Most people know that satellites in orbit do useful things such as collect images of the Earth’s surface. At the National Air and Space Museum I use satellite images in my job to understand changes in the Earth’s land surface. Today millions of people are acquainted with satellite imagery on internet map services. People sometimes ask me if it’s possible to see even more detail from space. In this post I’ll explore what is really visible in different types of satellite data.
There are dozens of orbiting remote sensing satellites, and the level of detail they see depends on its precise mission. “Remote sensing” just means looking at something from a distance. In this case we’re talking about viewing the Earth from at least hundreds of miles above the atmosphere.
The images on internet map servers are provided by a recent generation of satellites that collect detailed images, including the GeoEye and WorldView satellites. Objects smaller than automobiles are visible in some of these images. In the past, only military and reconnaissance satellite were capable of this kind of detail.
Other satellites observe large areas and discern things the size of agricultural fields. These spacecraft, including the Landsat satellites, are useful for mapping cities or regional changes in land cover.
Another class of satellites orbit thousands of miles out in space. These spacecraft, including the GOES satellites, are designed to observe changing weather over an entire hemisphere of the Earth. They cannot discern small details.
In the past, it was often incorrectly stated that the Great Wall of China was the only man-made thing visible from space. Although an astronaut would probably not be able to see it with unaided eyes, the Great Wall is visible using orbiting sensors. However, plenty of other things made by humans are also visible. It was sometimes even stated that the Great Wall is visible from the Moon, but that’s definitely not possible. If you stood on the Moon, the entire Earth would appear to be about the size of a quarter held at arm’s length.
In some Hollywood films, satellites provide moving images from space. The hero immediately targets a satellite to search for evildoers. While this type of real-time imagery looks very cool, it’s not really how satellites work. Orbiting satellites pass over a particular point only every couple of weeks, and they cannot be immediately moved or collect moving images.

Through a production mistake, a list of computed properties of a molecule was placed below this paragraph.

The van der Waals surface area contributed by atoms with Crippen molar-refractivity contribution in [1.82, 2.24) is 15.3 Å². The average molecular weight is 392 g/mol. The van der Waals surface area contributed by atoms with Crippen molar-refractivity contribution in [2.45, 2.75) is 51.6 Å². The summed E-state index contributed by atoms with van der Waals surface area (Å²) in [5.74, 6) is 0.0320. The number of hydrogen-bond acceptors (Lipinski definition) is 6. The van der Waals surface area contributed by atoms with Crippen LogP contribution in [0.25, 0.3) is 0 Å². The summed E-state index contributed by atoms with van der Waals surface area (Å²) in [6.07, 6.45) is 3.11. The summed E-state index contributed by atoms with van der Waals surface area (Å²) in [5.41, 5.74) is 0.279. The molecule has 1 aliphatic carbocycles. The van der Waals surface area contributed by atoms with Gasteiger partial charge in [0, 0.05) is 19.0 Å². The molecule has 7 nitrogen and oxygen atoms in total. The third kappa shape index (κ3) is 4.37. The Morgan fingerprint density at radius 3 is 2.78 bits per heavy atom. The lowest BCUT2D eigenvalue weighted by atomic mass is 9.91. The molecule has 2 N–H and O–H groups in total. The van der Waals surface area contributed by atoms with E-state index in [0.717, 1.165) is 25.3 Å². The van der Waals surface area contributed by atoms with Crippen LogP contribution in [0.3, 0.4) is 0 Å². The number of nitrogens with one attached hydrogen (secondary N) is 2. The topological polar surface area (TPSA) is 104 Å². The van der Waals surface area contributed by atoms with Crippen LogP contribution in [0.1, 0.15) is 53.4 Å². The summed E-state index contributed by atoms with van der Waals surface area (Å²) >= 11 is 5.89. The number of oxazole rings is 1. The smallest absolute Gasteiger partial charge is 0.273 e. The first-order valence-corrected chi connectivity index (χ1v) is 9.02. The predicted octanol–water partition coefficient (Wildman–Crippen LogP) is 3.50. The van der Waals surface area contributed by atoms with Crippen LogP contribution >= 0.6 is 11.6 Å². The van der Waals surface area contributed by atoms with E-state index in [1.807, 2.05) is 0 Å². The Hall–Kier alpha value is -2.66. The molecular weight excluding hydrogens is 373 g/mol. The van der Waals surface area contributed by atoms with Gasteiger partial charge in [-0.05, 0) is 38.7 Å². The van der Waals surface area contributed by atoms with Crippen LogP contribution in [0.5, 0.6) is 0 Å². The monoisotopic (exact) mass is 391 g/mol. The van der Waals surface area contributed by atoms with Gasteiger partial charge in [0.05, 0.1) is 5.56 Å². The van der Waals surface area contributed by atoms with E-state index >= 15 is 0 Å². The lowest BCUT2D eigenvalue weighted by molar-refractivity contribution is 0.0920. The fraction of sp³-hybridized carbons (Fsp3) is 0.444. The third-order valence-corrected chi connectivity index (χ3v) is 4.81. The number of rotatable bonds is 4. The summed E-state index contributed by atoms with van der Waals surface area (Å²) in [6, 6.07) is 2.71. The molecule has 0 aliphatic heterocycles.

There is a way to get imagery like that, but it’s from unmanned airplanes. Drone aircraft can provide real-time imagery and even be equipped with weapons to attack targets.
In reality, satellite imagery is used for “before” and “after” images. These can be used for research purposes and for responses to emergencies. Recently media outlets widely used imagery from the GeoEye-1 satellite to show tsunami devastation in Japan.
Sometimes a satellite passes overhead at just the right time to capture a rapid change. The Indian Ocean tsunami on December 26, 2004 was one of those times. The QuickBird satellite just happened to pass over Sri Lanka when the wave of water crashed ashore, providing an amazing (and scary) image. In 2005 the same satellite provided images of New Orleans immediately after Hurricane Katrina. I had an opportunity to closely examine those images at the time, and I remember making a sobering calculation of how much of the city remained submerged.
So the detail visible in a satellite image all depends on the mission of each satellite and the scale of its observations. A few non-military satellites can see objects down to about half the size of a car. Some military satellites can still see even smaller things. But that does not tell us the whole story. For most applications we need to see larger areas, which requires other satellites that observe at a different scale.
For each satellite imaging project, we need to choose between seeing small details or seeing a large area. You can’t usually have both. But increased computing power has made it possible to combine highly detailed images to cover very large areas. The seemless imagery on internet map servers actually consists of many thousands of individual images that have been combined. Scientists use the same kind of approach to view fine scale vegetation changes across continents. Methods of combining small images will continue to be valuable for making detailed observations of the Earth in the future.
Andrew K. Johnston is a geographer in the Center for Earth and Planetary Studies at the National Air and Space Museum.